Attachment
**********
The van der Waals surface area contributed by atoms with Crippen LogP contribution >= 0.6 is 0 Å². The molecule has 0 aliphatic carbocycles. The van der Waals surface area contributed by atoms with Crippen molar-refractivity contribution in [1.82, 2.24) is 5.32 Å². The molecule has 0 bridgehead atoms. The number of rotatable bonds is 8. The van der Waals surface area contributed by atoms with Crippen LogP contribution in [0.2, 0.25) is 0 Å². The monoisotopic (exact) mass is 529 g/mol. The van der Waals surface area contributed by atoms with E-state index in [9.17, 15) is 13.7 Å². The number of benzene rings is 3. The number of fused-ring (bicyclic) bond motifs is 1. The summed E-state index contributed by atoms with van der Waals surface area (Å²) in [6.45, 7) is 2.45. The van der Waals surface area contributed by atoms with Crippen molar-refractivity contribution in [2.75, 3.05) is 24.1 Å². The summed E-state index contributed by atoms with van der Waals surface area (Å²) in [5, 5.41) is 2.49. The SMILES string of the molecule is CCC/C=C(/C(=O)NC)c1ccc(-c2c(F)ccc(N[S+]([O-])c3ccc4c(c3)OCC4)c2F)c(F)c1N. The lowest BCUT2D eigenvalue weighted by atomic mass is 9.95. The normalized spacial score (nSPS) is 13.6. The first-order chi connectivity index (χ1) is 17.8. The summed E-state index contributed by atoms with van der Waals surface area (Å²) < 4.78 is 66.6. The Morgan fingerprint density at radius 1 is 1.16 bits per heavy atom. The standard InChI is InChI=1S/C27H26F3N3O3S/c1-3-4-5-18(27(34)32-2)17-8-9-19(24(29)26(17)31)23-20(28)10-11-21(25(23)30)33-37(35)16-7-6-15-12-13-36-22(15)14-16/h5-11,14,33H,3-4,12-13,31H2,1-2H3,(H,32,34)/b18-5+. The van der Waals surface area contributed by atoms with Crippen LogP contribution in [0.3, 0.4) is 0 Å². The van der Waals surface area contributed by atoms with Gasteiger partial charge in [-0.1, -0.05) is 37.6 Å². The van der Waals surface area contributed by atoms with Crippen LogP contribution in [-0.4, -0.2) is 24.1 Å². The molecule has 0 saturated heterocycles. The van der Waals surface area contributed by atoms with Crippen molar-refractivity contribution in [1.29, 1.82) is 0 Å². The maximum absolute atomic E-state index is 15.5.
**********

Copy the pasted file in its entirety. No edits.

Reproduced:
The van der Waals surface area contributed by atoms with Crippen LogP contribution >= 0.6 is 0 Å². The molecule has 0 aliphatic carbocycles. The van der Waals surface area contributed by atoms with Crippen molar-refractivity contribution in [1.82, 2.24) is 5.32 Å². The molecule has 0 bridgehead atoms. The number of rotatable bonds is 8. The van der Waals surface area contributed by atoms with Crippen LogP contribution in [0.2, 0.25) is 0 Å². The monoisotopic (exact) mass is 529 g/mol. The van der Waals surface area contributed by atoms with E-state index in [9.17, 15) is 13.7 Å². The number of benzene rings is 3. The number of fused-ring (bicyclic) bond motifs is 1. The summed E-state index contributed by atoms with van der Waals surface area (Å²) in [6.45, 7) is 2.45. The van der Waals surface area contributed by atoms with Crippen molar-refractivity contribution in [2.75, 3.05) is 24.1 Å². The summed E-state index contributed by atoms with van der Waals surface area (Å²) in [5, 5.41) is 2.49. The SMILES string of the molecule is CCC/C=C(/C(=O)NC)c1ccc(-c2c(F)ccc(N[S+]([O-])c3ccc4c(c3)OCC4)c2F)c(F)c1N. The lowest BCUT2D eigenvalue weighted by atomic mass is 9.95. The normalized spacial score (nSPS) is 13.6. The first-order chi connectivity index (χ1) is 17.8. The summed E-state index contributed by atoms with van der Waals surface area (Å²) < 4.78 is 66.6. The Morgan fingerprint density at radius 1 is 1.16 bits per heavy atom. The standard InChI is InChI=1S/C27H26F3N3O3S/c1-3-4-5-18(27(34)32-2)17-8-9-19(24(29)26(17)31)23-20(28)10-11-21(25(23)30)33-37(35)16-7-6-15-12-13-36-22(15)14-16/h5-11,14,33H,3-4,12-13,31H2,1-2H3,(H,32,34)/b18-5+. The van der Waals surface area contributed by atoms with Crippen LogP contribution in [0.3, 0.4) is 0 Å². The van der Waals surface area contributed by atoms with Gasteiger partial charge in [-0.1, -0.05) is 37.6 Å². The van der Waals surface area contributed by atoms with Crippen LogP contribution in [-0.4, -0.2) is 24.1 Å². The molecule has 0 saturated heterocycles. The van der Waals surface area contributed by atoms with Crippen molar-refractivity contribution in [1.29, 1.82) is 0 Å². The maximum absolute atomic E-state index is 15.5.